Letter from Westminster
One of the changes that this government has made to parliament which does not get a great deal of attention outside of Westminster has been to hand over control of a chunk of parliamentary time to a committee of backbenchers. Up until the last election the subject for debate was controlled entirely by the government with only a few days handed over to the opposition parties.
From the government’s point of view this made life much easier as it allowed it to control the agenda and issues which did not suit it to debate simply never got an airing.
The change made it easier, for example, to get a debate on the subject of coastguard stations when that was first proposed. Under the old rules backbenchers would have struggled to get an issue of that sort aired in prime time in the House of Commons.
The committee now has a mechanism where a petition of 100,000 voters can open the door to a parliamentary debate and on Monday we shall see one of the first of these debates when the house debates the holding of a referendum on leaving the European Union. In fact the government has already passed law to ensure that whenever there is a treaty change which involves a transfer of sovereignty from the UK to the EU there will be a referendum. Obviously there is bound to be a treaty change at some time and at that point there will be a vote. This reflects the manifesto on which I stood at the last election.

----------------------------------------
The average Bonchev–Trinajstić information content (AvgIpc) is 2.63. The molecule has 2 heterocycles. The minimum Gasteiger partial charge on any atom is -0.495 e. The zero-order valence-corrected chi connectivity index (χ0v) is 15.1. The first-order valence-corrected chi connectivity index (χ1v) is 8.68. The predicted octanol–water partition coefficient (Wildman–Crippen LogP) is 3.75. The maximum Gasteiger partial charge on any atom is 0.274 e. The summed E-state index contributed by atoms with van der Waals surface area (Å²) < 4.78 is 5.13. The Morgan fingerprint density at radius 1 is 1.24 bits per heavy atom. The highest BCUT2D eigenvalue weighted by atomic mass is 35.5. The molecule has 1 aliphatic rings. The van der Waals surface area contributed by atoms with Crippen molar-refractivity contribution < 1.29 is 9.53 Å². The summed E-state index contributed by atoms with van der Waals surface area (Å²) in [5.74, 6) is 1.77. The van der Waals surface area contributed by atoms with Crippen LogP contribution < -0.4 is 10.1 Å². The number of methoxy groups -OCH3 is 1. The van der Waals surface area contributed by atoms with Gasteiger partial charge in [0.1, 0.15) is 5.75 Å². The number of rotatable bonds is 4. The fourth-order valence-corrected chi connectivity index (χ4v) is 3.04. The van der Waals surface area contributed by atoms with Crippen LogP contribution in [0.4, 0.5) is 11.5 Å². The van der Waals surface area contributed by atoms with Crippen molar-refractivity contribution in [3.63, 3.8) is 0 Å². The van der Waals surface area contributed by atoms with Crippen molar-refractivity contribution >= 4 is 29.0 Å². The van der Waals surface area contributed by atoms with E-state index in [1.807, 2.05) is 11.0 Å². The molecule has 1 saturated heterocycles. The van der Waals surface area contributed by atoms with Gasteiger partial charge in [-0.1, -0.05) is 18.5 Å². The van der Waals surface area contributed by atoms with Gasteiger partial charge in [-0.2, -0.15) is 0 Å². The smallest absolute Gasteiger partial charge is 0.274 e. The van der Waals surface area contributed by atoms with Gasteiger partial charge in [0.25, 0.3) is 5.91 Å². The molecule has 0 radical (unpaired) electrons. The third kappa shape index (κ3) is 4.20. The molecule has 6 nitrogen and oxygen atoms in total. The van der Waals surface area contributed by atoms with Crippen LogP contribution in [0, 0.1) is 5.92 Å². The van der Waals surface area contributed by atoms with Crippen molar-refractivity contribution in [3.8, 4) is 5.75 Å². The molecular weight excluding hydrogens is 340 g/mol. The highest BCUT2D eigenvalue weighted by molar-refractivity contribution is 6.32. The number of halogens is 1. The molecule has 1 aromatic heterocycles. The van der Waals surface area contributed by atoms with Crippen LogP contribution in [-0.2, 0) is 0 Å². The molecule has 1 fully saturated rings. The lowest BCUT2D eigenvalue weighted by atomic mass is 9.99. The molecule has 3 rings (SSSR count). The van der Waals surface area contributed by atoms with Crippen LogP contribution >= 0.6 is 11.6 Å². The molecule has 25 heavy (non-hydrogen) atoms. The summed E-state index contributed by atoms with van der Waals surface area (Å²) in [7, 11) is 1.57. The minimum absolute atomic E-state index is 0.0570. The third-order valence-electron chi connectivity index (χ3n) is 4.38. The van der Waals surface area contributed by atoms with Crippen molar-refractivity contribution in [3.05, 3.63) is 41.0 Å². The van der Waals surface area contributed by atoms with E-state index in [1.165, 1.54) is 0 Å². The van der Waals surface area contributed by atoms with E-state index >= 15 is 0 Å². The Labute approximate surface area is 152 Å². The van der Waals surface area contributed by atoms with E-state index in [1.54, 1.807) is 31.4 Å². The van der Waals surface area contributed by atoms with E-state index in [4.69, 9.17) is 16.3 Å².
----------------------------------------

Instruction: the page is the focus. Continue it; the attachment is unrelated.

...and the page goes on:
The truth is that since the UK voted to go in to the Common Market in the 1970s Europe has changed beyond recognition. The Common Market became the European Economic Community, which became the European Community, which in turn became the European Union. The single market has been created and many EU members have set up a single European currency. All that has been done by a process of salami slicing on which the public never been consulted. That is not sustainable indefinitely.
As an issue the shape of the European Union has divided and poisoned British politics for a generation. Holding a referendum on a simple question of whether we should remain part of the EU – answer yes or no – will draw some of that poison. Unfortunately that is not what is on offer from the promoters of the motion on Monday so I shall vote against their rather convoluted proposal. I hope and believe that, when it came to the crunch, the UK would vote for continued membership of the EU. That would free British politicians to take a much more active role engaging in EU decision making as their doing so would have a greater democratic legitimacy. Those who wish to live in isolation and to ignore the realities of the a globalised economy dominated by large trading blocs would finally be forced to face the realities of our future.